Remembering Duane Whittier
Philosophy professor Duane Whittier passed away on Sept. 3, 2018, just shy of his 90th birthday. There are few if any individuals who have had as long-standing an association with UNH as professor Whittier. Growing up in Lebanon, New Hampshire, professor Whittier enrolled as a freshman at UNH in 1946, graduating in 1950. He left New England to receive a Ph.D. in philosophy from the University of Illinois, and to begin his teaching career, first at the University of Illinois, then at Penn State. But he returned home to New Hampshire to begin teaching at his alma mater in 1967. He taught philosophy here for 49 years, retiring in 2016, marking 70 years between his arrival at UNH as an undergraduate and his retirement as professor ofphilosophy.
As a teacher, professor Whittier inspired many students, some of whom said that his impact on them was life-changing. One of his methods was to take a position, perhaps deliberately chosen as a provocative or unpopular point of view, and challenge his students to talk him out of it. He loved the give and take of philosophical inquiry and was much more interested in getting his students to think critically than in having them arrive at a particular point of view he might have favored.
One of those he inspired, when he was teaching at Illinois, was an undergraduate named Robert Scharff, who later joined professor Whittier for several decades as one of the core faculty members in the UNH philosophy department. "What Duane 'taught' me in that first course," recalled professor Scharff, "is that good philosophy, for all its jargon and fancy arguments and ambitious topics, ultimately deserves to be conveyed straightforwardly, with as few frills as possible."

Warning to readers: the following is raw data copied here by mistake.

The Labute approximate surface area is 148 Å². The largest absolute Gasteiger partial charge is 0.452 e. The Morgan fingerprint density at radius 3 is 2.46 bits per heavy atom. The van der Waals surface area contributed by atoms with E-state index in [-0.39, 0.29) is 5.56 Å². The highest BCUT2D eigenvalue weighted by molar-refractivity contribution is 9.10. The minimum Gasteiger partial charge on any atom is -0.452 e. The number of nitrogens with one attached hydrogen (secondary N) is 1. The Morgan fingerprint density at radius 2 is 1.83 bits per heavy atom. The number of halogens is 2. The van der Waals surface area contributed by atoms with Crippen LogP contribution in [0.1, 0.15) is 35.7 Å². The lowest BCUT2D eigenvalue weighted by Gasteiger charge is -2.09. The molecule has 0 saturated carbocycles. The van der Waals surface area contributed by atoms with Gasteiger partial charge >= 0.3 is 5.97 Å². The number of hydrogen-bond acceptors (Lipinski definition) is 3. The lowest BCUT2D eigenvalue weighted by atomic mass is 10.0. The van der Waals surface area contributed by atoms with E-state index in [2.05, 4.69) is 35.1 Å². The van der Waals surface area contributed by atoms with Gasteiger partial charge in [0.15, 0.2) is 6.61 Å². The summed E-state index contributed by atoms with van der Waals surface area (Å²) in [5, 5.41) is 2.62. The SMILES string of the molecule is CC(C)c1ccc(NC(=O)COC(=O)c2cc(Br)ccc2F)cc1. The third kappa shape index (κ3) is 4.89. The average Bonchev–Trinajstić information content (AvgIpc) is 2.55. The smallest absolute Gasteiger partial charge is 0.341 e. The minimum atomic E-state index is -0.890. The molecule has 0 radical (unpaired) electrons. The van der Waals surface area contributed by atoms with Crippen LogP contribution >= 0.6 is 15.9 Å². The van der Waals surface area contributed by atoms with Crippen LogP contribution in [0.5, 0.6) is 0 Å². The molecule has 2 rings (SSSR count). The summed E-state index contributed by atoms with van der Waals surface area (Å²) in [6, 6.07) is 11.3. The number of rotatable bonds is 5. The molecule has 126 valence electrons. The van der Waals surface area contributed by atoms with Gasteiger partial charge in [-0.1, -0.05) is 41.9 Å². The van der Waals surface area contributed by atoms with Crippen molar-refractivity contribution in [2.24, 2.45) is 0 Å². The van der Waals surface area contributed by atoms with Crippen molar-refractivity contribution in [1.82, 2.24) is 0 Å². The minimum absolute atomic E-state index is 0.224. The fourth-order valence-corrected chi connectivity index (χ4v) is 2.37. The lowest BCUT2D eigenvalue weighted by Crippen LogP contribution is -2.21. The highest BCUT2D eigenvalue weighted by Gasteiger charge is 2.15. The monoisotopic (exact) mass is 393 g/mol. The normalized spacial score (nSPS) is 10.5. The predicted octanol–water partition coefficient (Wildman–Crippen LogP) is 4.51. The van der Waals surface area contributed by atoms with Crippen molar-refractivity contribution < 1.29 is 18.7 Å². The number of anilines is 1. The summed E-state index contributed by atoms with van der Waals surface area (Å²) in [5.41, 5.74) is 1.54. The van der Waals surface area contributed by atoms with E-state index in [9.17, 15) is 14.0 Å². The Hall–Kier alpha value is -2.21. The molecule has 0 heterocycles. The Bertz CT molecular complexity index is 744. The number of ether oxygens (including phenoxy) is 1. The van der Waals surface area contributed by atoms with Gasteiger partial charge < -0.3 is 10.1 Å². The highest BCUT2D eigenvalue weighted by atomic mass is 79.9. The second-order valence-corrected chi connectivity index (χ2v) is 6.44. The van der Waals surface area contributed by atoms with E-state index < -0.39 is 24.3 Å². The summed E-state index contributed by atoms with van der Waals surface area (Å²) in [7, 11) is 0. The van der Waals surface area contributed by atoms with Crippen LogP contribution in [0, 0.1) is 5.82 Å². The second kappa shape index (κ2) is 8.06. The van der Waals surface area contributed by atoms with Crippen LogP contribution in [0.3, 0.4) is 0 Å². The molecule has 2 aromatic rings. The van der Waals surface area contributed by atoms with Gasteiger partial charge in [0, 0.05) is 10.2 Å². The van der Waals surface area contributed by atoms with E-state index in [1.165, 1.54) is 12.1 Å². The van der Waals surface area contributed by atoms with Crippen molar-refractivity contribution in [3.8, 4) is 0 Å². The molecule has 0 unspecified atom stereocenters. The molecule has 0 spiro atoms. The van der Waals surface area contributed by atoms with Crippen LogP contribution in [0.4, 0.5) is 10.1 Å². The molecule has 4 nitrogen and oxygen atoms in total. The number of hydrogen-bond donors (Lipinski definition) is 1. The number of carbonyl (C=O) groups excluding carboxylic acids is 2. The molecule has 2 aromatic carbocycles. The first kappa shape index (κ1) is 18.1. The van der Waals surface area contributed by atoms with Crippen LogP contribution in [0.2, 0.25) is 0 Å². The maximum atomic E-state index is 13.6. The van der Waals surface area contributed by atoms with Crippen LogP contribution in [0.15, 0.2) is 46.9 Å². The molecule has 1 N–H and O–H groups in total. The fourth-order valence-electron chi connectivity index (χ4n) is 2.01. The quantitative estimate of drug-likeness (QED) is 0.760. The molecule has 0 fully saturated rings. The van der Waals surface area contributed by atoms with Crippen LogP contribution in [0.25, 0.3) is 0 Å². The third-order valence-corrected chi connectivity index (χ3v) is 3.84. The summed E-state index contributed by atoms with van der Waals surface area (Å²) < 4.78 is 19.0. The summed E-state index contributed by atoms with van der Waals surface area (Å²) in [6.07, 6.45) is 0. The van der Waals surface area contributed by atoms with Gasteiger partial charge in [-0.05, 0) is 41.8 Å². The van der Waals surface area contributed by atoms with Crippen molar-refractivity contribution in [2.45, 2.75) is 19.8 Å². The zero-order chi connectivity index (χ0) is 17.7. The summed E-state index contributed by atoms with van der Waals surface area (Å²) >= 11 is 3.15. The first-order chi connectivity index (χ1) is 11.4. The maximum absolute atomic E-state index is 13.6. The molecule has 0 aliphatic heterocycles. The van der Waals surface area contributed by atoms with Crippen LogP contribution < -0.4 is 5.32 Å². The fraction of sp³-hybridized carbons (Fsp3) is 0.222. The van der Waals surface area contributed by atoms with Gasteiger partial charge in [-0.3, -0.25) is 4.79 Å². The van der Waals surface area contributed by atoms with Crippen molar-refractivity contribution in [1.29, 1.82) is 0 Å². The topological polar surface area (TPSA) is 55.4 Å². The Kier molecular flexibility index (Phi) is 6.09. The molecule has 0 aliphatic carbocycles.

Professor Whittier loved classical music, as his collection of over 6,000 classical music albums attested. He and his wife Joan, who died in 2017, gave a significant bequest to UNH in the form of scholarships for undergraduates majoring in music, especially those interested in performance on stringed instruments or piano.
Professor Whittier will leave a continuing legacy with the students coming to UNH under these scholarships. His love of philosophy will endure in the generations of students he influenced. His colleagues in the philosophy department will remember him as a model to emulate for lively engagement with their students in their collective pursuit of philosophical understanding.
To celebrate professor Whittier's life, on Friday, Sept. 21, from 2:10 to 3:30 p.m. at the Freedom Café, the Socratic Society will hold its meeting in his honor and will discuss the purpose of philosophy in relation to one's life and death. After the discussion, all are invited to a gathering at 4 p.m. at professor DeVries' nearby home. Please contact Mary Beth Myers for directions: MaryBeth.Myers@unh.edu.